Attacking one another achieves nothing but a simmering resentment and blinds us all to the matter at hand. We cannot make a difference as long as our energies are focused on the blame game instead of holding big business and governments accountable and taking personal responsibility for our own actions that contribute to the problems – like buying things we do not need and sending stuff to landfill instead of recycling or re purposing items. In Canada we are in the midst of trying to make a decision on who to vote for in the upcoming federal election – climate change is high on the agenda. Thousands are gathering in every major city across the country to participate in the global climate strike even as I write. We cannot afford to continue burying our heads in the sand. I just pray for divine guidance when it comes to this global crisis that affects all life on earth, and also for wisdom and insight as we mark our ballots

Water, water everywhere


Maybe you’ve seen the photo I posted not long after moving here, but if you haven’t here it is again (bear with me, there’s a reason for this).

A view from the balcony, early August

That was taken a little over 2 weeks ago, but we’ve been experiencing a much cooler summer this year, with a lot of rain. Today it’s been pouring and here is a drastically different view:

Wetlands, after all the rain – at least the water fowl will be happy

I was shocked to see that green space awash in water when I got home from work today. It’s amazing what nature can do. The winds are also high today and we’ve received a weather alert with a forecast of heavy rains.

I think I will go read a good book and “weather out the storm”. Nothing like a rainy day and a good book. Also, I am still recovering from the move. So rest and relaxation will be the order of the day.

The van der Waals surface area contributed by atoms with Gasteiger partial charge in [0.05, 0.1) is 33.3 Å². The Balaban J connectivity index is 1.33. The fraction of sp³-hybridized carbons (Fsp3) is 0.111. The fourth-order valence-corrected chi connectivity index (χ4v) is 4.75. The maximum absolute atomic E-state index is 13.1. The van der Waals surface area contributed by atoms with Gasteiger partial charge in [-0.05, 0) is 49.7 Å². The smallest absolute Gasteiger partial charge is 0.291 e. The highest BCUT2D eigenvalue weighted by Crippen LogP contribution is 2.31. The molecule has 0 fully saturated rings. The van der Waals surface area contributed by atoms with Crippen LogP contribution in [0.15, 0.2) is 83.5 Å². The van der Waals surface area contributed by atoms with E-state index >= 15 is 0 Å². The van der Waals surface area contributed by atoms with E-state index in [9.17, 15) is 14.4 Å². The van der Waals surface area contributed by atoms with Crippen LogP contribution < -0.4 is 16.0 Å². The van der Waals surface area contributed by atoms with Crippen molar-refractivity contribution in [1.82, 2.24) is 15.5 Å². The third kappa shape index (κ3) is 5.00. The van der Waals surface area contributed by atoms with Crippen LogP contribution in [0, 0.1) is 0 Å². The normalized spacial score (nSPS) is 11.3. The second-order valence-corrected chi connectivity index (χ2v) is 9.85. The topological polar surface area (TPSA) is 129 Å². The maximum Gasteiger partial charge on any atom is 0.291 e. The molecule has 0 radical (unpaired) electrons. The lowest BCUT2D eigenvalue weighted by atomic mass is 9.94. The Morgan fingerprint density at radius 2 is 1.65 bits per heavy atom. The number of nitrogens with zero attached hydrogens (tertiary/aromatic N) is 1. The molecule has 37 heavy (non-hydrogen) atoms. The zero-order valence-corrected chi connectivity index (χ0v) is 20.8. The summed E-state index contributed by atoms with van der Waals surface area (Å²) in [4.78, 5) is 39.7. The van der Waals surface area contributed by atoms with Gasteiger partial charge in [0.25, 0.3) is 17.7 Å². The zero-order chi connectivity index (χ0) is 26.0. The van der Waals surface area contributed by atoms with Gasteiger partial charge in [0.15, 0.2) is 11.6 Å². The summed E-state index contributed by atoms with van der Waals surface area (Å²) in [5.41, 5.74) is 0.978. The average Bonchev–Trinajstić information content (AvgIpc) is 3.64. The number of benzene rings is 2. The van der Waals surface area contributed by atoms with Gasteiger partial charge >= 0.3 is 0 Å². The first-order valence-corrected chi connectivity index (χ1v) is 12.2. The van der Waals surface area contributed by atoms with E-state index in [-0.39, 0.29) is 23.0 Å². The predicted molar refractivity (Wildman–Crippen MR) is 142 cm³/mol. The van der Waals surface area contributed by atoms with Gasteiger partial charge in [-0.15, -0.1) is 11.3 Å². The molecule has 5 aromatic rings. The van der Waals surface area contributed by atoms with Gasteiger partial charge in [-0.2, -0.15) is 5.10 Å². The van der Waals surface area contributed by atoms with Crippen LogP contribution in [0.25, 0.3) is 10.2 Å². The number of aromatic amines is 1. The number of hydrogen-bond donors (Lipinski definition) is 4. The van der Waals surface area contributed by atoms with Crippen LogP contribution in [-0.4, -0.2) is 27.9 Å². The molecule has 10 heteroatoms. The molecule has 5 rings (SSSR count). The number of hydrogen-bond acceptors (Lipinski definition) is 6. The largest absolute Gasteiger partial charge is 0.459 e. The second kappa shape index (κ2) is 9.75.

How’s the weather where you live? Are you enjoying a warm, sunny day?

On global warming


I have lived in Fort McMurray for nearly four years and every summer we are faced with smoke from forest fires from across Alberta, British Columbia, the prairies and Ontario, as well as the North West Territories. This summer has been no different. Last week the smoke was so dense we could smell it. It stings your eyes and throat and for people with health issues it becomes a situation where they are house bound.

Last year we had hoped to travel to B.C. but due to smoke and warnings from the health department we were forced to change our plans. My husband does have several health issues and I am sure we were not the only ones forced to alter vacation plans. So, what is my point, you may ask. My point is that besides the environmental costs caused by global warming there are many and varied economic costs as well. The cost to the tourism industry for one.

Of course, there is the huge costs to taxpayers as governments everywhere are faced with ever growing financial challenges from fighting forest fires to cleaning up after severe flooding and other so called ‘natural disasters’.

We take clean air for granted as well as clean, potable water. There is far too much we continue to take for granted. It is disappointing, to say the least, to see our provincial governments fighting against any real efforts to curb global warming, such as a carbon tax. At the same time, they are lagging in taking initiatives to deal with the fall out.

While partisan politics uses every instrument of technology such as mining data to help them shape their promises and their platforms and spend much of their time fighting one another the issues and challenges caused by global warming rage on.

I don’t have any answers except perhaps to say it is more important than ever to exercise your right to vote, in every single election, whether municipal, provincial or federal. Our future and the future of our young people and our very planet may depend on it.